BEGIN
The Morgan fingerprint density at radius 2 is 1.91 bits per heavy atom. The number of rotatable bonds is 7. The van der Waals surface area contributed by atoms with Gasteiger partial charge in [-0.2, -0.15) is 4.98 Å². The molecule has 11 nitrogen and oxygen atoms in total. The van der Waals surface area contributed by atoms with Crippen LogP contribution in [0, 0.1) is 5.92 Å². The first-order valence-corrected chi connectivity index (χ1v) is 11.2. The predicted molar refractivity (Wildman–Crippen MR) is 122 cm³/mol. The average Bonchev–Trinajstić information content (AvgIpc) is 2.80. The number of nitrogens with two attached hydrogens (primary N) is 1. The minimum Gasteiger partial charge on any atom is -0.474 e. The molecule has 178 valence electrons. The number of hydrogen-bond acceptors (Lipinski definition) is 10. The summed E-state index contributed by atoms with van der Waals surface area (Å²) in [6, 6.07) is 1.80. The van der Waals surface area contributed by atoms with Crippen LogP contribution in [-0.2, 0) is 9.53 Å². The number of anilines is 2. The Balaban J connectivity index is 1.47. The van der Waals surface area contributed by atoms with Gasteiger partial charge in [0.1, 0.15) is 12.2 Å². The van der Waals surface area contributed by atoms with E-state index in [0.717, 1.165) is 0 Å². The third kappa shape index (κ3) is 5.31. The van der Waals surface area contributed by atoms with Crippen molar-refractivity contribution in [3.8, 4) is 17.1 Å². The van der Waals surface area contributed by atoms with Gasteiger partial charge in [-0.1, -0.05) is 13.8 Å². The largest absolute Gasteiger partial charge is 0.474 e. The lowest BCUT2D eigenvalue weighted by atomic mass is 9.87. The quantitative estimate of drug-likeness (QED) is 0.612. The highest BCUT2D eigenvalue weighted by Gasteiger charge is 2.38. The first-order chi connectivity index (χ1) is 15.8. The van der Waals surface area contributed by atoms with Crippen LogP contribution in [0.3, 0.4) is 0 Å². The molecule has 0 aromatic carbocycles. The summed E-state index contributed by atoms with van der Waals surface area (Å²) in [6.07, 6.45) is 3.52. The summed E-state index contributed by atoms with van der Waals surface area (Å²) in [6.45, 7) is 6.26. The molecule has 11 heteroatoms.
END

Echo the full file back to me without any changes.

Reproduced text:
The Morgan fingerprint density at radius 2 is 1.91 bits per heavy atom. The number of rotatable bonds is 7. The van der Waals surface area contributed by atoms with Gasteiger partial charge in [-0.2, -0.15) is 4.98 Å². The molecule has 11 nitrogen and oxygen atoms in total. The van der Waals surface area contributed by atoms with Crippen LogP contribution in [0, 0.1) is 5.92 Å². The first-order valence-corrected chi connectivity index (χ1v) is 11.2. The predicted molar refractivity (Wildman–Crippen MR) is 122 cm³/mol. The average Bonchev–Trinajstić information content (AvgIpc) is 2.80. The number of nitrogens with two attached hydrogens (primary N) is 1. The minimum Gasteiger partial charge on any atom is -0.474 e. The molecule has 178 valence electrons. The number of hydrogen-bond acceptors (Lipinski definition) is 10. The summed E-state index contributed by atoms with van der Waals surface area (Å²) in [6, 6.07) is 1.80. The van der Waals surface area contributed by atoms with Crippen LogP contribution in [-0.2, 0) is 9.53 Å². The number of anilines is 2. The Balaban J connectivity index is 1.47. The van der Waals surface area contributed by atoms with Gasteiger partial charge in [0.1, 0.15) is 12.2 Å². The van der Waals surface area contributed by atoms with E-state index in [0.717, 1.165) is 0 Å². The third kappa shape index (κ3) is 5.31. The van der Waals surface area contributed by atoms with Crippen molar-refractivity contribution in [3.8, 4) is 17.1 Å². The van der Waals surface area contributed by atoms with Gasteiger partial charge in [-0.1, -0.05) is 13.8 Å². The largest absolute Gasteiger partial charge is 0.474 e. The lowest BCUT2D eigenvalue weighted by atomic mass is 9.87. The quantitative estimate of drug-likeness (QED) is 0.612. The highest BCUT2D eigenvalue weighted by Gasteiger charge is 2.38. The first-order chi connectivity index (χ1) is 15.8. The van der Waals surface area contributed by atoms with Crippen LogP contribution in [0.3, 0.4) is 0 Å². The molecule has 0 aromatic carbocycles. The summed E-state index contributed by atoms with van der Waals surface area (Å²) in [6.07, 6.45) is 3.52. The summed E-state index contributed by atoms with van der Waals surface area (Å²) in [6.45, 7) is 6.26. The molecule has 11 heteroatoms.